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Monday, November 06, 2006

Institutions Lay Seige To The New York Time Company: Why The Company Should Be Sold

Stocks: (NYT)(DJ)

Every reputable newspaper and news agency ran a story this past weekend on how rapid institutions are attacking The New York Times Company over its financial and stock performance. Morgan Stanley has been leading the charge.

The New York Times itself ran a story saying that Morgan Stanley wants the company to eliminate the two classes of shares that it has. The arrangement leaves the Sulzberger family with enough voting shares to pick most of the company’s board. Of course, one of the Sulzbergers is Chairman of the company.

The best response that the company can come up with is that the Sulzbergers themselves would have to alter the arrangement. It is not in the power of the board. It is an answer so obvious that it is almost coy. “We can’t do it, but our best friends can”.

The pages of the Times had an equally interesting article recently about why private equity likes the newspaper business. Public shareholders obviously don’t since most newspaper companies, including The New York Times Company, trade at 52-week lows. But, the cash flow at many large newspaper companies is still very good. Referring to an article in British egg-head magazine The Economist, the Times writer points out that newspaper cash flow is predictable, even if it is slipping. That makes borrowing money to buy a newspaper company attractive. If the math works. Morgan Stanley obviously thinks it could work for the Times. The best way to get full value from the company may be to auction if off in pieces the way that the Knight-Ridder board did its assets.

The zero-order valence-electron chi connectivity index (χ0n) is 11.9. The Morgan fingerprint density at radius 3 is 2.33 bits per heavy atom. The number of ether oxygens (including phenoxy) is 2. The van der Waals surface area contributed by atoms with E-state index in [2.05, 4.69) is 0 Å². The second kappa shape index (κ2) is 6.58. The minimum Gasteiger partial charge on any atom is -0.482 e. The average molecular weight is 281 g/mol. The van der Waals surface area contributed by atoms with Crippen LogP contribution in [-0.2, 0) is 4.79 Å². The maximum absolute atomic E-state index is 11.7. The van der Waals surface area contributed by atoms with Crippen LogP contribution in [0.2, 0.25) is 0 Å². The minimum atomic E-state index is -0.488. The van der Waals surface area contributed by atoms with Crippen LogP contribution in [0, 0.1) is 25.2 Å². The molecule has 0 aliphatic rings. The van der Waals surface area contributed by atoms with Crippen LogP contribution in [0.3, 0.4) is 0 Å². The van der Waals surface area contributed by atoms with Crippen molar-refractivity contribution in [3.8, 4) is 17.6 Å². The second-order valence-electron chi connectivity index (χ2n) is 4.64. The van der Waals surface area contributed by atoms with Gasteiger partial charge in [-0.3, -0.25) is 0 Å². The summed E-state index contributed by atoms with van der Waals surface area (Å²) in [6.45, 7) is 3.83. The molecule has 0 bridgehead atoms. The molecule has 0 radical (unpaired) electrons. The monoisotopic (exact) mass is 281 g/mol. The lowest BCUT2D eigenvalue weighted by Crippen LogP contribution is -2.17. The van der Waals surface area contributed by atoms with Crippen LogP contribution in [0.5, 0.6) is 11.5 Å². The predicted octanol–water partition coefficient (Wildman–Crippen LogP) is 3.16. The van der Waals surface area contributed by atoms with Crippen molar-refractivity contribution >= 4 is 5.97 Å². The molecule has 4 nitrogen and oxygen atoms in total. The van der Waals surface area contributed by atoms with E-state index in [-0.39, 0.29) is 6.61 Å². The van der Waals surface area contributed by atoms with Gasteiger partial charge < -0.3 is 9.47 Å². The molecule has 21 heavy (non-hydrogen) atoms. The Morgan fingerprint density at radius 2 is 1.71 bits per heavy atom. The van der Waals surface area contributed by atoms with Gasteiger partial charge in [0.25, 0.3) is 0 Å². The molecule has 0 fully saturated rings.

The Wall Street Journal points out, “At companies with dual-share structures, managers can be cocooned from the disciplines of the market.” Of course, The Wall Street Journal is owned by Dow Jones, which has a similar shareholder set-up.

The most compelling argument against the Sulzbergers is that they don’t own the company. They just control it. A novel, but successful shareholder suit may make the case that in their dual role as trustees of their voting shares and as fiduciaries for the entire shareholder base, the shareholders must be first in line.

Let the courts decide.

Douglas A. McIntyre can be reached at He does not own securities in companies that he writes about.

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